We’ve all probably created a to-do list at some point, and they can be very useful at helping us to remember what we have to do. But to-do lists are not so good at time tracking and helping you actually get stuff done. Considering that research has shown 41% of items on to-do lists never get done, it would maybe be more appropriate to call them things that probably won’t get done lists.

So, why is it that to-do lists so often just don’t get done?

One reason is that to-do lists are not great for efficient time management is that they don’t take into account how long a particular task will take. Such a list will say nothing about whether a particular task will take a few minutes, or a few hours, potentially leaving you without enough time to complete other tasks on your list.

Another reason to-do lists aren’t great for boosting productivity is that you can end up trying to do multiple things at once, harming your productivity overall. As one ancient Roman dude by the name of Publilius Syrus once said: “To do two things at once is to do neither”.

The good news is that time blocking helps to make project management so much more effective.

What is Time Blocking?

Time blocking is a time management system that involves segmenting your working day into ‘blocks’, and assigning a particular task to that block. During each block, you will focus on the task allocated to it, and nothing else. This task management system helps improve productivity for numerous reasons, including:

  • Prioritizing: Time blocking helps to make it easier for you to prioritize your most important tasks, helping you to make sure they get done first. It also helps you see where some tasks can be delegated to other people.
  • Allows Better Focus: A lot of people seem to think that multi-tasking helps to get more done, but they’re quite mistaken. Indeed, research has shown that multitasking can ⦁ increase the length of time it takes to complete tasks by 40%. By dedicating a block of time to one specific task, you can cut out multi-tasking, making yourself more productive.
  • Parkinson’s Law: Parkinson’s law states that the amount of work you have will expand to fill the time available to complete it. It also means that if you know that you have a limited time slot then you’re more likely to get the task done within that time.
  • Helps to Draw Boundaries: One of the biggest issues facing time management is that other people always need x, y, or z done. It can be difficult to say no to helping other people with their tasks, meaning that less time is being spent on your own task. Assigning blocks to certain tasks and letting other people know will make it easier for you to draw boundaries and say no.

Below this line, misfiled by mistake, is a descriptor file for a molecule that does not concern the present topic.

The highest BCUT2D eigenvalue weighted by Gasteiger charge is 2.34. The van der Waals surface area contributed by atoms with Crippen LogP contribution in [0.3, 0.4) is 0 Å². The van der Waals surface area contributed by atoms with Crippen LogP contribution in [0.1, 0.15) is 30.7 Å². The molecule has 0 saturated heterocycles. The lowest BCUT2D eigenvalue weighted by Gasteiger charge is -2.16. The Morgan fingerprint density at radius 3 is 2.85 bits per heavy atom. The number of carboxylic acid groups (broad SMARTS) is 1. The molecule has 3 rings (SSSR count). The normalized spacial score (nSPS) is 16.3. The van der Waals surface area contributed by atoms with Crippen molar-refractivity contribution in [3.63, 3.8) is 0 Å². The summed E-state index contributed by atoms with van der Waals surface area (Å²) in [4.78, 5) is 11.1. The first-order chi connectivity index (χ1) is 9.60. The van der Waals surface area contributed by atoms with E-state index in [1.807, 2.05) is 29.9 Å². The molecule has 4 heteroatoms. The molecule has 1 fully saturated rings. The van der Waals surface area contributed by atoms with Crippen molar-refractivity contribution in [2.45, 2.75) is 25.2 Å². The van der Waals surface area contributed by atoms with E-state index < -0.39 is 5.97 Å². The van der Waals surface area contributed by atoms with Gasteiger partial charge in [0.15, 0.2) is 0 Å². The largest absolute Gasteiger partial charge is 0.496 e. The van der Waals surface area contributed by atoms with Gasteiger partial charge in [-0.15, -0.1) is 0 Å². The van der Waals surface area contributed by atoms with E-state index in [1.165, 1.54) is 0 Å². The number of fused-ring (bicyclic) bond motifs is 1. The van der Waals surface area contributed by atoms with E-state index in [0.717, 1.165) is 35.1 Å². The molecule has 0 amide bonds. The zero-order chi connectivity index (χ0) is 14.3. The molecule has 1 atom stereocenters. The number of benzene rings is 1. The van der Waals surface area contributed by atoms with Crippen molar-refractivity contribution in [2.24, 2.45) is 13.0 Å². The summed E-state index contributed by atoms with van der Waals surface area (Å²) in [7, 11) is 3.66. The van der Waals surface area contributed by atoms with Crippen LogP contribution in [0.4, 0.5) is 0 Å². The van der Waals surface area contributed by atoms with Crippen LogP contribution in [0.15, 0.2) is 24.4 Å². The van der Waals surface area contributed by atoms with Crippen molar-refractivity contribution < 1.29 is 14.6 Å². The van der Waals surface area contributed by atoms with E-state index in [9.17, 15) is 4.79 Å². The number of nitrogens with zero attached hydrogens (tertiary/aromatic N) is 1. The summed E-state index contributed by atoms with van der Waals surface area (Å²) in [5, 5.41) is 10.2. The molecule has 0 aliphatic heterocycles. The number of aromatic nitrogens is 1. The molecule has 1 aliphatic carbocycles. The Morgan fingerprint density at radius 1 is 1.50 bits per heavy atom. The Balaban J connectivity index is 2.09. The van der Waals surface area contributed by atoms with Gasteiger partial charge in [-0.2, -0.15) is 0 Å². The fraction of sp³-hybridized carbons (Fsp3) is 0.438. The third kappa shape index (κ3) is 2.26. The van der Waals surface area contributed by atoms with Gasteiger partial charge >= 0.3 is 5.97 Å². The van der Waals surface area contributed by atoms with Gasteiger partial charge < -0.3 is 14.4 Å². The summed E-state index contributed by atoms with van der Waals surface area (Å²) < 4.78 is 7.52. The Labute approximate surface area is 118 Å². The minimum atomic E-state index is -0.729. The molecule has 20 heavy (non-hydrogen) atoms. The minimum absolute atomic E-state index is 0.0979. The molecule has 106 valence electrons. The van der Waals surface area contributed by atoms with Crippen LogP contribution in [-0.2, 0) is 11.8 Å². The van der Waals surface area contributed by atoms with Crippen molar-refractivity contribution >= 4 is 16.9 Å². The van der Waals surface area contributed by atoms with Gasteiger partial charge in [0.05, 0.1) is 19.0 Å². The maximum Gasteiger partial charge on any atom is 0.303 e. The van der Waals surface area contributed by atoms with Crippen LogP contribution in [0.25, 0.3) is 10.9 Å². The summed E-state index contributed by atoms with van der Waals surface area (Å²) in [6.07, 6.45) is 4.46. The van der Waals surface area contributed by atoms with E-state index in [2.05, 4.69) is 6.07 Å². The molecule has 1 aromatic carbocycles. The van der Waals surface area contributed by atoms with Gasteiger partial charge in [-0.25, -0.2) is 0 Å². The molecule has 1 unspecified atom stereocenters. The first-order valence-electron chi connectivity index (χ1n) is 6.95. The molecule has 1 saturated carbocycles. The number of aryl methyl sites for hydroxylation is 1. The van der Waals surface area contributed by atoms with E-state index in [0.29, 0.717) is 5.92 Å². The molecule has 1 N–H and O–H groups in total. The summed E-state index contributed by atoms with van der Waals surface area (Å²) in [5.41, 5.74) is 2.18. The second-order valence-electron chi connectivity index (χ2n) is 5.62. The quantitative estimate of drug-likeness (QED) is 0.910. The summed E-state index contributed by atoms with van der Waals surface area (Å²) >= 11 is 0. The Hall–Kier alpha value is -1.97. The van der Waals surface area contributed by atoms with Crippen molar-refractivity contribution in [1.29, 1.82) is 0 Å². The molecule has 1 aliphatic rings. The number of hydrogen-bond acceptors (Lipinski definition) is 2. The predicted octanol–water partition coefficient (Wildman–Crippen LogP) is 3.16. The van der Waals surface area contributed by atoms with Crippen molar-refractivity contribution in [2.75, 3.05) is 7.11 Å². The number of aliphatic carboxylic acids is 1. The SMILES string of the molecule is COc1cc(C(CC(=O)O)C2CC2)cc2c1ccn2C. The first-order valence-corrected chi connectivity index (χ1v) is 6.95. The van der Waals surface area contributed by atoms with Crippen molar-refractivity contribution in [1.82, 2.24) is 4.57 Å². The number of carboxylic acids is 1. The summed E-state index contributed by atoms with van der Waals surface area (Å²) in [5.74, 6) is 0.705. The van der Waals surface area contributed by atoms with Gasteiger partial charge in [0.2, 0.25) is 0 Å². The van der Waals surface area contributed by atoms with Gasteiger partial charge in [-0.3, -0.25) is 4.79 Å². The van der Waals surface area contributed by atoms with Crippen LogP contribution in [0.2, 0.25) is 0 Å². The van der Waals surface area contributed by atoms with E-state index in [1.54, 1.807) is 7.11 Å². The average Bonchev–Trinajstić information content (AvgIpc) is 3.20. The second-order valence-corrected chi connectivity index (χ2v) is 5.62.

• Improved Time Management: Time blocking helps you with time management; it helps you be more realistic in terms of how long a particular task will take and how it will fit into your day.

How to Time Block Like a Boss

You should also use time tracking software like the PK4 TimeTracker. A time tracker will help you get a better idea of just how long you are spending on particular tasks – a potentially very powerful tool for project management. It can be surprising to learn from a time tracker just how much time you’re spending on relatively unimportant tasks, helping you to boost productivity by focusing on other more important activities instead.

Using a calendar will help make task management a lot easier for you and make it a lot easier for you to visualize your week ahead. Being able to visualize your day makes it much easier for you to prepare, boosting your productivity. Don’t forget to share your calendar with other people so they know to leave you alone when you’re focusing on something important.

When time blocking, one of the first things you should do is to ask yourself which of your tasks are high-priority, and which are less important. Your time-blocking calendar should then focus on making sure there’s sufficient time for the more important tasks. When setting a block of time for each task, make sure to be realistic in terms of how long they will take to complete.

Also, try to allocate your most important tasks to when your productivity levels are at their highest. If you’re somebody who isn’t quite with it until 10:30 am when you’ve had your caffeine fix, then plan your day so you’re working on the important stuff when you’re firing on all cylinders.

We’re not superhuman; we all need the occasional break to recharge our body and mind. Effective project management requires allocating blocks of time to breaks. It might mean taking an hour or so out of your working day, but feeling energized will help to increase your productivity levels overall.